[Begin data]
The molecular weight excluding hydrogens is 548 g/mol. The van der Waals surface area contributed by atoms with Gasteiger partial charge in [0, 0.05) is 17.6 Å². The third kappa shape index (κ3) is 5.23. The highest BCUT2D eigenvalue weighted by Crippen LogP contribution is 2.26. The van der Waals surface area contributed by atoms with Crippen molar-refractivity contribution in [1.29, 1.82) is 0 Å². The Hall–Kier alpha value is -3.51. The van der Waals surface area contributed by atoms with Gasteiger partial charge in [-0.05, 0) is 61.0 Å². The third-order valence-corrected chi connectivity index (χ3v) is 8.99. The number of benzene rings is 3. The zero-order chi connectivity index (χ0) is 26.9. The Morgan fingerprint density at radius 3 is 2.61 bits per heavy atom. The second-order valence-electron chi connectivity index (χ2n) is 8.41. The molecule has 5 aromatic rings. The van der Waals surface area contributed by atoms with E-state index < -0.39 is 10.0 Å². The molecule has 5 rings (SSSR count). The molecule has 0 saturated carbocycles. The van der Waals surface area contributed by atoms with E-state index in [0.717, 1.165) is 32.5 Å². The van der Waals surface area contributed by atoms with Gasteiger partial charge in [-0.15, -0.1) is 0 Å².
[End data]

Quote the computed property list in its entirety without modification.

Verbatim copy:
The molecular weight excluding hydrogens is 548 g/mol. The van der Waals surface area contributed by atoms with Gasteiger partial charge in [0, 0.05) is 17.6 Å². The third kappa shape index (κ3) is 5.23. The highest BCUT2D eigenvalue weighted by Crippen LogP contribution is 2.26. The van der Waals surface area contributed by atoms with Crippen molar-refractivity contribution in [1.29, 1.82) is 0 Å². The Hall–Kier alpha value is -3.51. The van der Waals surface area contributed by atoms with Gasteiger partial charge in [-0.05, 0) is 61.0 Å². The third-order valence-corrected chi connectivity index (χ3v) is 8.99. The number of benzene rings is 3. The zero-order chi connectivity index (χ0) is 26.9. The Morgan fingerprint density at radius 3 is 2.61 bits per heavy atom. The second-order valence-electron chi connectivity index (χ2n) is 8.41. The molecule has 5 aromatic rings. The van der Waals surface area contributed by atoms with E-state index < -0.39 is 10.0 Å². The molecule has 5 rings (SSSR count). The molecule has 0 saturated carbocycles. The van der Waals surface area contributed by atoms with E-state index in [0.717, 1.165) is 32.5 Å². The van der Waals surface area contributed by atoms with Gasteiger partial charge in [-0.15, -0.1) is 0 Å².